Avoiding Phishing Scams in 2020
What are phishing scams?
Anyone with an email account has very likely received an email that is an attempt to get your personal information, an effort to get you to buy into something fake, or an attempt to get you to click into something malicious. This type of email is called a phishing scam. Phishing scams can be as obvious as a Nigerian prince asking for money, but they can also be very deceptive. They can look like your bank (or another account that you recognize and trust) wanting you to click on a link to go reset your password. They can seem like an advertisement for a really appealing product. They can also look like a fundraiser for the latest hurricane victims. In 2020, these attempts are more sophisticated than ever. But there are still ways to find out how to avoid phishing scams in 2020. The Nigerian princes are still out there, but scammers are creating more and more convincing emails that look like they come from sources that you recognize and trust – like your bank, your favorite charity, or even your work or school. These guidelines are designed to help you reduce the risk of you and your company falling victim to the latest email phishing scams.
Types of phishing
There are two types of phishing – spear phishing and whaling. Spear phishing is an attack directed at specific individuals who all have something in common. For example, you may all have an account at the same bank. Attackers know precisely who they are targeting, and they do everything in their power to make the attack seem as believable as possible. They very often have gathered specific personal data on a person, and they know as much as possible about the institution they are imitating. The best way how to avoid phishing scams of this type is to protect your personal information. Be sure to shred all personal documents, and also be sure to regularly monitor your credit report in case one of your institutions has some sort of data breach. If a request seems out of place, or if you didn’t initiate it at all, don’t click on any link in the email. Verify it separately on the webpage, or by calling the institution. A whaling attack is a phishing attack that is directed specifically at an executive or other high placed official. High placed officials have to be extra diligent to make sure they don’t fall victim to this sort of attack.
How to spot a scam
One of the first ways when learning how to avoid phishing scams is by learning how to spot a phishing scam. Look for these several red flags in the email content of the suspicious email:
- Were you expecting this email? If you get a password reset, or a request to verify account information and you did not do something to initiate this request, be suspicious.
- Beware of messages that ask you to open an attachment right off the bat
- Be careful of opening any attachment or link – think before you click.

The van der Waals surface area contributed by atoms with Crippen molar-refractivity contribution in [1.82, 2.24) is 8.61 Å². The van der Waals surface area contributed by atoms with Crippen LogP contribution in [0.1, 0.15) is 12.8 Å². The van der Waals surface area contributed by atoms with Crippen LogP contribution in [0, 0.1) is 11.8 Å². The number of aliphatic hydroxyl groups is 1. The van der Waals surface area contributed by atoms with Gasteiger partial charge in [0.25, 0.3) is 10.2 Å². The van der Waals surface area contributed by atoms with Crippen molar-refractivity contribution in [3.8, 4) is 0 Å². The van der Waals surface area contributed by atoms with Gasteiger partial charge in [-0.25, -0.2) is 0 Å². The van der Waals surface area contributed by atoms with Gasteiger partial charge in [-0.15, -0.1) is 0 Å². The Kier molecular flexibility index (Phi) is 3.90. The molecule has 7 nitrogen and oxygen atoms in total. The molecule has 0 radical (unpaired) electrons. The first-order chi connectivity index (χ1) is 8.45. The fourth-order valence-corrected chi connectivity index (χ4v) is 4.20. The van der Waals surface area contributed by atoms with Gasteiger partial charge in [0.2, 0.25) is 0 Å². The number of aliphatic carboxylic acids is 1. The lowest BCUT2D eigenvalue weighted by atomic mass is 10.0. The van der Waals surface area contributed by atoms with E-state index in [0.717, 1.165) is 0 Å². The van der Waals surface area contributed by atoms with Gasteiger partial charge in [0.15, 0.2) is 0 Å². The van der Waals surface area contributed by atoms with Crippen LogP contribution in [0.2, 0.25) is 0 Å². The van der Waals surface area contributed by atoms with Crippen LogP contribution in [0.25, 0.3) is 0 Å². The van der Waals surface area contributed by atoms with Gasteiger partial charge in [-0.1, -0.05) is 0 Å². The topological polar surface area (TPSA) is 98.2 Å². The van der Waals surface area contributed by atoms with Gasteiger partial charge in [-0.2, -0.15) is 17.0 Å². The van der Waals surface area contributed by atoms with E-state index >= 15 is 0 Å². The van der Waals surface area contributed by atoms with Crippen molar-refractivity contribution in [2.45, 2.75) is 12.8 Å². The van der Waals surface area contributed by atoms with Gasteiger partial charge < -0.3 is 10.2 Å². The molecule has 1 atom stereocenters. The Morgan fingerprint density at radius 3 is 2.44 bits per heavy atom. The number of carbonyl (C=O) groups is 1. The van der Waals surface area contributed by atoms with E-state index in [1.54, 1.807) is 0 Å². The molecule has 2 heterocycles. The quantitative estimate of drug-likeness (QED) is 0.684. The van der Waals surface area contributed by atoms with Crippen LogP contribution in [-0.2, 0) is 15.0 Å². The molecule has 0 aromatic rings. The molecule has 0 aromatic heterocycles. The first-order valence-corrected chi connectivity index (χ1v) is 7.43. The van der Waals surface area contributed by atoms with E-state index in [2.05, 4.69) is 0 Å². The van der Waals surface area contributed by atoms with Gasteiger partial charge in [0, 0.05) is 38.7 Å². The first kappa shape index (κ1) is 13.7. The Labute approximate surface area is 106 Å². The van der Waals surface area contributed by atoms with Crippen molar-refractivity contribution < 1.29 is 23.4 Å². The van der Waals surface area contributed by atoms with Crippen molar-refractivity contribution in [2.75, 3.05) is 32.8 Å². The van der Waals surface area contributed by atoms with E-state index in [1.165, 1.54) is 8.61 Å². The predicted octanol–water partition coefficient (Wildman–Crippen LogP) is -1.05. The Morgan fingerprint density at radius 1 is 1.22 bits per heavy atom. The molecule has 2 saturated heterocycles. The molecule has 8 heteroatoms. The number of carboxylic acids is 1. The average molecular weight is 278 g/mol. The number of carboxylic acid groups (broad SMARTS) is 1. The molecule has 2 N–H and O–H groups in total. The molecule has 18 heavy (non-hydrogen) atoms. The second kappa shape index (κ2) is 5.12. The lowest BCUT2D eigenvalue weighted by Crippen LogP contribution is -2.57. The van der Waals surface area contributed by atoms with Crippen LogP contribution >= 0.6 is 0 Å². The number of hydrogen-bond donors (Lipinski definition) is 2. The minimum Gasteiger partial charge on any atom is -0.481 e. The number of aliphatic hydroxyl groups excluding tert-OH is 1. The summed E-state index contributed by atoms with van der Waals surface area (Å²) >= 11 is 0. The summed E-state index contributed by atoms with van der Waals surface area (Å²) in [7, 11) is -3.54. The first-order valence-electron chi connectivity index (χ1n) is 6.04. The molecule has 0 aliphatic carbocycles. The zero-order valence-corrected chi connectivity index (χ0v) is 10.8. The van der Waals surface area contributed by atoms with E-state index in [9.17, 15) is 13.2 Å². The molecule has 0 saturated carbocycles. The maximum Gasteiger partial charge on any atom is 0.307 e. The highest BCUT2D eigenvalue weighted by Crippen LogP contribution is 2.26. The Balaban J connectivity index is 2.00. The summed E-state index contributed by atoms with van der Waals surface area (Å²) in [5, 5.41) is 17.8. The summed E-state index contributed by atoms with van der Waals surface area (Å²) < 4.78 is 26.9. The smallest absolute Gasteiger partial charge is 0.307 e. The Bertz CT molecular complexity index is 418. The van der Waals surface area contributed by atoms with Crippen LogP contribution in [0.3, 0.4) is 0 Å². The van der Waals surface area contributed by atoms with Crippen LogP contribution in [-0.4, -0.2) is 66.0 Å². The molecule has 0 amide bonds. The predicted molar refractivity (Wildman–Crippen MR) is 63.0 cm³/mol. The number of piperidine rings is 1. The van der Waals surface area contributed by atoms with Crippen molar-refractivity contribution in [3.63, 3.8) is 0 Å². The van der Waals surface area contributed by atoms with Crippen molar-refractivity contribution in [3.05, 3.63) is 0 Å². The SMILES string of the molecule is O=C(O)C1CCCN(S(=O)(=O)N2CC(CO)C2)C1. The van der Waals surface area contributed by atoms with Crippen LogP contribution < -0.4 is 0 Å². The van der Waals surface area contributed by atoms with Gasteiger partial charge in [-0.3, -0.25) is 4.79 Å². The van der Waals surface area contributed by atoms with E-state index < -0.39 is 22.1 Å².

- When you hover over the link text, make sure the link looks legitimate – it should match the website that it’s indicating.
- A message should never ask you directly to respond with personal information about yourself or others, like passwords, a credit card number or your social security number.
- Check the from address to see if it looks legitimate.
- If you click reply, check the address in the To field. Does it match the address of the person who sent you the message?
- Look for bad grammar, punctuation, and spelling. Poor grammar is often a sign of a malicious email.
If you are still in doubt about the email, you can check for these red flags in the metadata of the email. View the metadata by looking for the original or source of the email for your inbox provider.
- Check for a certificate or digital signature.
- Look at other emails from this sender – do they have security footers? Does the suspicious email match?
- Does the from address match the sender address?
Always report scams
If you do decide an email is a phishing scam, it’s important to report it. Most inbox providers, like Google, Outlook, and Yahoo give you an option to report a Phishing Scam – usually in a drop-down menu when you have the email open. Reporting the email as a Phishing Scam may help to protect other people who have gotten the email, and it also protects you from ever getting mail from this sender again.
What to do if the worst has happened
If you think a phishing scam has victimized you, start by reporting it to your email service provider.
Next, file a complaint with the FTC by going to their identity theft site here. In addition to being able to report identity theft, they have a ton of resources in place to help you deal with the breach.
Make sure to run virus scans, and Trojan horse scans on your machine. It may look like you just accidentally gave personal data, but scammers very well may have managed to download malicious software to your computer.
If the scam was impersonating an organization that you trust, it’s good to let the organization know that someone was imitating them with malicious intent.
If your personal information was breached, make sure to check your credit regularly, or to set up a trusted credit tracking monitor. If you accidentally divulged a password, reset your password and let the organization know that you think you have been breached.
If you the attack came through on a machine, network or account for an organization, like a school or work, make sure to report the issue to your IT department, or to your information security department so that they can take proper security precautions to make sure you, your peers and your network is protected.
Even though scammers have gotten more sophisticated than ever, you can still protect yourself by taking a few simple precautions by learning how to avoid phishing scams. If you and your team look for these tells, you will more often than not be able to spot even the canniest phishing scams.